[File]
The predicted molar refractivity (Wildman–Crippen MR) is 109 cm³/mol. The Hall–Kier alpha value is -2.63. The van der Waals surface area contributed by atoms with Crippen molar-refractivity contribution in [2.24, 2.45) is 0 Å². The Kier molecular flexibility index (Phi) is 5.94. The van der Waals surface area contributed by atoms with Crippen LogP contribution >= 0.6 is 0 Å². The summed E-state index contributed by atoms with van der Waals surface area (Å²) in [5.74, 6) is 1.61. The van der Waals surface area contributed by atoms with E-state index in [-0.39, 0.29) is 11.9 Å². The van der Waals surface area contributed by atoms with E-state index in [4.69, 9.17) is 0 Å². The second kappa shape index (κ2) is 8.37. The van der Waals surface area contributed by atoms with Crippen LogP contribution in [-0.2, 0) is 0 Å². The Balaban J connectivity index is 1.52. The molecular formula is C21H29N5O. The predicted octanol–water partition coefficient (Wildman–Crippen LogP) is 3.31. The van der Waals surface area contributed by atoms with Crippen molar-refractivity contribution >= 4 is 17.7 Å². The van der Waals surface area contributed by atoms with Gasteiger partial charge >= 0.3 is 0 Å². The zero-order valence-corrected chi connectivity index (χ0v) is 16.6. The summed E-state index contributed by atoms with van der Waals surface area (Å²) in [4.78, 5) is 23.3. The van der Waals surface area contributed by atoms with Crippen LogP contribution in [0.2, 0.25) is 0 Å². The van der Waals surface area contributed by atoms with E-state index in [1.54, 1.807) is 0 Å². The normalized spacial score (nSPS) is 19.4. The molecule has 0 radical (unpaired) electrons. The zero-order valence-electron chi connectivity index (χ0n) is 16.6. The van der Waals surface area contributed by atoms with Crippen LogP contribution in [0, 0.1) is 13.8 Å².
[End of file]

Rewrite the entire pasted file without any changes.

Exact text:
The predicted molar refractivity (Wildman–Crippen MR) is 109 cm³/mol. The Hall–Kier alpha value is -2.63. The van der Waals surface area contributed by atoms with Crippen molar-refractivity contribution in [2.24, 2.45) is 0 Å². The Kier molecular flexibility index (Phi) is 5.94. The van der Waals surface area contributed by atoms with Crippen LogP contribution >= 0.6 is 0 Å². The summed E-state index contributed by atoms with van der Waals surface area (Å²) in [5.74, 6) is 1.61. The van der Waals surface area contributed by atoms with E-state index in [-0.39, 0.29) is 11.9 Å². The van der Waals surface area contributed by atoms with E-state index in [4.69, 9.17) is 0 Å². The second kappa shape index (κ2) is 8.37. The van der Waals surface area contributed by atoms with Crippen LogP contribution in [-0.2, 0) is 0 Å². The Balaban J connectivity index is 1.52. The molecular formula is C21H29N5O. The predicted octanol–water partition coefficient (Wildman–Crippen LogP) is 3.31. The van der Waals surface area contributed by atoms with Crippen molar-refractivity contribution >= 4 is 17.7 Å². The van der Waals surface area contributed by atoms with Gasteiger partial charge >= 0.3 is 0 Å². The zero-order valence-corrected chi connectivity index (χ0v) is 16.6. The summed E-state index contributed by atoms with van der Waals surface area (Å²) in [4.78, 5) is 23.3. The van der Waals surface area contributed by atoms with Crippen LogP contribution in [0.2, 0.25) is 0 Å². The van der Waals surface area contributed by atoms with E-state index in [1.54, 1.807) is 0 Å². The normalized spacial score (nSPS) is 19.4. The molecule has 0 radical (unpaired) electrons. The zero-order valence-electron chi connectivity index (χ0n) is 16.6. The van der Waals surface area contributed by atoms with Crippen LogP contribution in [0, 0.1) is 13.8 Å².